to consult with his father. Da Costa gave him a letter of credit on a sort of banker-broker residing in New York. To New York he accordingly went, as above stated, and found that the banker-broker was in the plot to pack him off to India. This disclosure kindled his wrath afresh. He says that had he had a weapon about him the banker's heart must have received the result of his wrath. His Spanish blood began to declare itself.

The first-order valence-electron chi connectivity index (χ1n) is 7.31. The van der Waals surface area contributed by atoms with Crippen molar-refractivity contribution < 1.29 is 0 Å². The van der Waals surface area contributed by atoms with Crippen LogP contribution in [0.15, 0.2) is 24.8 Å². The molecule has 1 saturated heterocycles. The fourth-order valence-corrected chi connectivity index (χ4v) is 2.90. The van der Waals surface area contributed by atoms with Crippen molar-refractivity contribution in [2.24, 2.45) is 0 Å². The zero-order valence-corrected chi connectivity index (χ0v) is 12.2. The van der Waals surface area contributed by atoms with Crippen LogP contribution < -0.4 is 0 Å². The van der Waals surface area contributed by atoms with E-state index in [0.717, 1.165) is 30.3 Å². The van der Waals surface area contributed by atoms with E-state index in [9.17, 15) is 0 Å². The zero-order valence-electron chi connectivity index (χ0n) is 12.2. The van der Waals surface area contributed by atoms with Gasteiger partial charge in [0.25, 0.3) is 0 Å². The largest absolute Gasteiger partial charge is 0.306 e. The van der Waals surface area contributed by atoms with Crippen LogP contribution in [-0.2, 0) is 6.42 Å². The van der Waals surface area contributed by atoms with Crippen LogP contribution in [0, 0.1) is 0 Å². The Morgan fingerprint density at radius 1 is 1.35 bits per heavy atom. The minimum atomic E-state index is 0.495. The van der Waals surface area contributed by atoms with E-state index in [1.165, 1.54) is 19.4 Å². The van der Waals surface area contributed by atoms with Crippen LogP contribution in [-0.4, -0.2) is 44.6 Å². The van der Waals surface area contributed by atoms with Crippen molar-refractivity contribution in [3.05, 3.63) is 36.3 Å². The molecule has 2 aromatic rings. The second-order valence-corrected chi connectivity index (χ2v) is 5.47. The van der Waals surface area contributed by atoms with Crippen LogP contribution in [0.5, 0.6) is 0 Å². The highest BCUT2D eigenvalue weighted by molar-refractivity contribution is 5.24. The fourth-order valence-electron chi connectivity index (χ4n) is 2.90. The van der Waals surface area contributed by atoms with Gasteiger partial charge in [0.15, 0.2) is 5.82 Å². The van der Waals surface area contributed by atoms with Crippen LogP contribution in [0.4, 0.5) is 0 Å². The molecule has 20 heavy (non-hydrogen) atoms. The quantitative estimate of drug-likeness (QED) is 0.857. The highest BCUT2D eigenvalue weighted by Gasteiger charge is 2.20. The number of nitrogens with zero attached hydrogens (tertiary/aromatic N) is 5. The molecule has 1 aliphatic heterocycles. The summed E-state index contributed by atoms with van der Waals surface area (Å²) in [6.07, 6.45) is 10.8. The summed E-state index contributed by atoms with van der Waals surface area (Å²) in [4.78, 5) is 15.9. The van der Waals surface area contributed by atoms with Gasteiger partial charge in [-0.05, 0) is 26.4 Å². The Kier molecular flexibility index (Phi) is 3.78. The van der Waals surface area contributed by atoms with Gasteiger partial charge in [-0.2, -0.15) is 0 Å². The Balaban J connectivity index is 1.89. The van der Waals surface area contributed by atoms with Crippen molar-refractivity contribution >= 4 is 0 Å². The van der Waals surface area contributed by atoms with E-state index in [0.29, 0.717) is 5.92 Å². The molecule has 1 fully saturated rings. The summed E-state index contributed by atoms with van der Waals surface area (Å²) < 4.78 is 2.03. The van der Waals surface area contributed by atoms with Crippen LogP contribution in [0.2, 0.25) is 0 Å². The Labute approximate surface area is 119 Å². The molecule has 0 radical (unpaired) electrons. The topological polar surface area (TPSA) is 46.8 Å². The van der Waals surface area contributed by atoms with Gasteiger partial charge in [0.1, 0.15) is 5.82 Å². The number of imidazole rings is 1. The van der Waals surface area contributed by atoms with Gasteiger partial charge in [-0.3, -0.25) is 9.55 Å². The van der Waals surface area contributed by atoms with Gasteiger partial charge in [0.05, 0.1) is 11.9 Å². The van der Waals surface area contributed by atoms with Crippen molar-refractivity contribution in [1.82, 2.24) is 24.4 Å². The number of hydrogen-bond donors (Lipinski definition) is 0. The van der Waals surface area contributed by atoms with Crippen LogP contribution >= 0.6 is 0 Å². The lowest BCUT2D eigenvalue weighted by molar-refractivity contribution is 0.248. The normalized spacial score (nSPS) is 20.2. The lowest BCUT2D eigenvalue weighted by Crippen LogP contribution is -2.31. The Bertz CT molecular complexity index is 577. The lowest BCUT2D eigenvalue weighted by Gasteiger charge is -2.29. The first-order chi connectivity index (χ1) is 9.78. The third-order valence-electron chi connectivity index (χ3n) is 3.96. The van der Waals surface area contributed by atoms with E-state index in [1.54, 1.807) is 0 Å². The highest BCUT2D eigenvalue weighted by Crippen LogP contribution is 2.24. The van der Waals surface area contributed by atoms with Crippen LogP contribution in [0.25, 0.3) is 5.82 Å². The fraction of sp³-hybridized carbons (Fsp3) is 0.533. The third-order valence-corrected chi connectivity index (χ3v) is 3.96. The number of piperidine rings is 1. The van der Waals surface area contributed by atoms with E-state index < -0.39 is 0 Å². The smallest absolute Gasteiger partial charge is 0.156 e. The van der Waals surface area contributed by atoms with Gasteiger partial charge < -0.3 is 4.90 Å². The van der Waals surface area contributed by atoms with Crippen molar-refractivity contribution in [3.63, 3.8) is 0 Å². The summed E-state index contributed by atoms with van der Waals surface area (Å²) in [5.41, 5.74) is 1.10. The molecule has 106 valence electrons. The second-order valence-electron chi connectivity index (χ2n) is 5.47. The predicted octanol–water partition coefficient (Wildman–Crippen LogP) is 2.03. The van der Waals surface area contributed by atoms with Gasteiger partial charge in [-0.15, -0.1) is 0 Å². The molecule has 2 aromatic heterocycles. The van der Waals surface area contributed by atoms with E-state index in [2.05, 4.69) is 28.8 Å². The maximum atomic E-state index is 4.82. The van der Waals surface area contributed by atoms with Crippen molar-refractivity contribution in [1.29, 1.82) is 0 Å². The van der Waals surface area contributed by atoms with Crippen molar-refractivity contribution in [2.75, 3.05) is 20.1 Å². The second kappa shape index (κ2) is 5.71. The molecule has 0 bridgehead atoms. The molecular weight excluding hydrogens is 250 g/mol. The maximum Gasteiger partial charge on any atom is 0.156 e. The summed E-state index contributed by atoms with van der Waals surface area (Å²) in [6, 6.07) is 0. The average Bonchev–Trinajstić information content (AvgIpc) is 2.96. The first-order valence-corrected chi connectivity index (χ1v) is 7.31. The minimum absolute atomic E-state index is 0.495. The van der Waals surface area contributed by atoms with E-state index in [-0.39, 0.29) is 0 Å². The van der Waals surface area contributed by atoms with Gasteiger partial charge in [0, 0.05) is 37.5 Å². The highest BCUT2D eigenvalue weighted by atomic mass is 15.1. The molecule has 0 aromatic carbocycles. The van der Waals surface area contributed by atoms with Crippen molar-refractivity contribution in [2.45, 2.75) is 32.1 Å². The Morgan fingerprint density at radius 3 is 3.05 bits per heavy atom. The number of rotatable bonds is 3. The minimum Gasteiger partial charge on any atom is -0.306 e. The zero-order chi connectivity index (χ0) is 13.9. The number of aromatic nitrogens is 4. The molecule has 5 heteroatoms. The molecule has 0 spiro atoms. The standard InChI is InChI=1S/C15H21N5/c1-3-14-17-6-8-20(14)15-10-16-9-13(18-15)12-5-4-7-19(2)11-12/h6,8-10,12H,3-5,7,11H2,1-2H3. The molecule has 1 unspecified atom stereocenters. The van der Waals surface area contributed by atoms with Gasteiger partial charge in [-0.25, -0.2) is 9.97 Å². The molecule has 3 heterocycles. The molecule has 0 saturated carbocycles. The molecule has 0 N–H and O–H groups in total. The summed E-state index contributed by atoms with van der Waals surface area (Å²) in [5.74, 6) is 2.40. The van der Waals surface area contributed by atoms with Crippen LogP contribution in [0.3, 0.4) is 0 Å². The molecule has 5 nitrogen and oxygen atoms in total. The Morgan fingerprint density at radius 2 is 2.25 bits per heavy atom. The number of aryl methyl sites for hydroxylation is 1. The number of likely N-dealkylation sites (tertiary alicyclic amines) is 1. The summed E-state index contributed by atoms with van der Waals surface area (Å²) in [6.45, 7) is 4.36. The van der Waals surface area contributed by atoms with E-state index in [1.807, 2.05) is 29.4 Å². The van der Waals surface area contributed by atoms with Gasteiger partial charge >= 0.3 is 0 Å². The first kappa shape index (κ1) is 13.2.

Then he sought out a brother of Mr. Bakewell and the uncle of his sweetheart, and of him borrowed the money to take him to France. He took passage on a New Bedford brig bound for Nantes. The captain had recently been married and when the vessel reached the vicinity of New Bedford, he discovered some dangerous leaks which necessitated a week's delay to repair damages. Audubon avers that the captain had caused holes to be bored in the vessel's